The Korea Herald


Drug probe on heir puts brakes on CJ Group succession

By Cho Chung-un

Published : Sept. 2, 2019 - 17:42

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The only son of CJ Group Chairman Lee Jay-hyun is under investigation on charges of smuggling liquid marijuana, putting the brakes on the food-to-entertainment giant’s succession plan.

Lee Sun-ho, the heir-in-waiting of CJ Group, the 14th-largest conglomerate here, was allegedly caught by the customs service at Incheon Airport on Sunday attempting to smuggle liquid marijuana in cartridges into the country. The case was transferred to the Incheon District Prosecutors Office, authorities said. 

(Yonhap) (Yonhap)

The 28-year-old heir and great-grandson of Samsung founder and late Chairman Lee Byeong-chul is currently a senior manager at CJ Cheiljedang, the food and bio unit of the group. He is accused of hiding several dozen marijuana cartridges in his luggage and carrying them in from the United States. Possession and attempted smuggling of drugs can incur heavy penalties under Korean law.

Lee is under investigation on suspicion of violating the Narcotics Control Act, prosecutors said. He also tested positive for the illegal substance through a urine test, according to the prosecution.

The liquid-type marijuana cartridge was the same type of drug found to have previously been illegally possessed by other chaebol scions. At separate trials, the prosecution demanded 1 1/2 years in prison for the third-generation chaebol scions from SK and Hyundai Group, also accused of possessing marijuana.

CJ Group, meanwhile, declined to comment on Lee, saying it was still discussing how to deal with the personal matter.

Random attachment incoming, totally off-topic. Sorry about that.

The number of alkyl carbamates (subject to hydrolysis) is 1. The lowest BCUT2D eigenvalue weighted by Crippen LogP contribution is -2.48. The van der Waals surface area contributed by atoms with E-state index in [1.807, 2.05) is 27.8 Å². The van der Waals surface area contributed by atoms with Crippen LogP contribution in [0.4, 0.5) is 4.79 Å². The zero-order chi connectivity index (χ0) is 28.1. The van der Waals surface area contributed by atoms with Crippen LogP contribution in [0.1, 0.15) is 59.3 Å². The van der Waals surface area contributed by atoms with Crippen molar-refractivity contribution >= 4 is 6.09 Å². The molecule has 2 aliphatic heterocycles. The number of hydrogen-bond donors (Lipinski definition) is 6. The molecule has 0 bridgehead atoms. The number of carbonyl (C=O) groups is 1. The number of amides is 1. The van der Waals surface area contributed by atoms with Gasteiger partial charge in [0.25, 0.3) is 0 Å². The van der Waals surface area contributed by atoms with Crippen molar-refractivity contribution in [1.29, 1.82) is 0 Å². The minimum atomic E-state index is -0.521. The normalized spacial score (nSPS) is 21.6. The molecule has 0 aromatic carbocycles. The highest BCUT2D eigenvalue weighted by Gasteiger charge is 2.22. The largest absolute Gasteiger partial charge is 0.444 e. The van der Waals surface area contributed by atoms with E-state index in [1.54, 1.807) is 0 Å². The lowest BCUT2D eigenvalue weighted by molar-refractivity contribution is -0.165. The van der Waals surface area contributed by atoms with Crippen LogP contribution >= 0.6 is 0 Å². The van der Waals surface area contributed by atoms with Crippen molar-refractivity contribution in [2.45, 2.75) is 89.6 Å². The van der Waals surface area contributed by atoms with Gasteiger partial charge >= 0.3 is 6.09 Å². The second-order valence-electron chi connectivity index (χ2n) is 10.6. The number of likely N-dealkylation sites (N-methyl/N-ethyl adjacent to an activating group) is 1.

Lee Sun-ho (CJ Group) Lee Sun-ho (CJ Group)

The possibility of Lee serving prison time is low, as he would be a first-time offender. But the case will clearly mark a blemish on his reputation as the heir to the group, formerly a part of the Samsung empire, according to industry insiders. It might also change the chairman’s mind about passing down leadership to his son. The chairman has a daughter, Lee Kyung-whoo, who serves as a senior executive at CJ E&M.

The group has reportedly been speeding up the succession process, in light of the chairman’s deteriorating health.

Chairman Lee returned to management after a presidential pardon granted by former President Park Geun-hye in 2016, but he suffers from Charcot-Marie-Tooth disease, an inherited neurological disorder.

Signaling an attempt to speed up the succession scenario, CJ reorganized its governance system in April, which helped Sun-ho to secure 2.8 percent of shares in CJ Corp., the holding company of the group. It has been said that the group is working to secure cash to pay taxes to inherit his father’s controlling stake of 42.07 percent in CJ Corp.

Sun-ho is the second-largest holder of CJ Olive Networks, an online retail arm of the group, with a 17.97 percent stake, while his elder sister Kyung-whoo holds 6.91 percent. He also holds a 0.68 percent stake in CJ E&M while his sister holds 1.2 percent of shares in CJ Corp. and minor stakes in various units including CJ CheilJedang and CJ E&M.

CJ has been eyeing a list of merger and acquisition opportunities, with an aim to generate 100 trillion won ($83 billion) in sales by 2020. It also hopes to generate 70 percent of its sales from overseas markets. But the group has been losing momentum due to Lee’s prolonged absence over his illness and trials that started in 2013.

By Cho Chung-un (